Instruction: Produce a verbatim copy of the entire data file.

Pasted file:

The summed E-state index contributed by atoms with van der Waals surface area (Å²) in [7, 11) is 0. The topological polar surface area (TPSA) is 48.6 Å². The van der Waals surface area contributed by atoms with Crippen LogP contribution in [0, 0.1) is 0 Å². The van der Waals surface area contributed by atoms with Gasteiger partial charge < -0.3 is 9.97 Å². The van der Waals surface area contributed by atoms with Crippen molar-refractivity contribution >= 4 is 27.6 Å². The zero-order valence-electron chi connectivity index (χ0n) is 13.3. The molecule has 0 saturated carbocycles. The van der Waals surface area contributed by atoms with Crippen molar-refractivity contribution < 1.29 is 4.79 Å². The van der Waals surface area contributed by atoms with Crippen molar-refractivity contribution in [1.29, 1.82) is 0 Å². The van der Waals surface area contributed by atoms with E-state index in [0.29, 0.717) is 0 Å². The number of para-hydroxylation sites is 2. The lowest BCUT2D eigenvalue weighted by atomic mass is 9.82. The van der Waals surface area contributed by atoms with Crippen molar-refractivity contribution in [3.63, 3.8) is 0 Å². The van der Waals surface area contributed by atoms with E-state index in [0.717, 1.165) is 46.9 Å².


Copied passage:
The summed E-state index contributed by atoms with van der Waals surface area (Å²) in [7, 11) is 0. The topological polar surface area (TPSA) is 48.6 Å². The van der Waals surface area contributed by atoms with Crippen LogP contribution in [0, 0.1) is 0 Å². The van der Waals surface area contributed by atoms with Gasteiger partial charge < -0.3 is 9.97 Å². The van der Waals surface area contributed by atoms with Crippen molar-refractivity contribution >= 4 is 27.6 Å². The zero-order valence-electron chi connectivity index (χ0n) is 13.3. The molecule has 0 saturated carbocycles. The van der Waals surface area contributed by atoms with Crippen molar-refractivity contribution < 1.29 is 4.79 Å². The van der Waals surface area contributed by atoms with Crippen molar-refractivity contribution in [1.29, 1.82) is 0 Å². The van der Waals surface area contributed by atoms with E-state index in [0.29, 0.717) is 0 Å². The number of para-hydroxylation sites is 2. The lowest BCUT2D eigenvalue weighted by atomic mass is 9.82. The van der Waals surface area contributed by atoms with Crippen molar-refractivity contribution in [3.63, 3.8) is 0 Å². The van der Waals surface area contributed by atoms with E-state index in [0.717, 1.165) is 46.9 Å².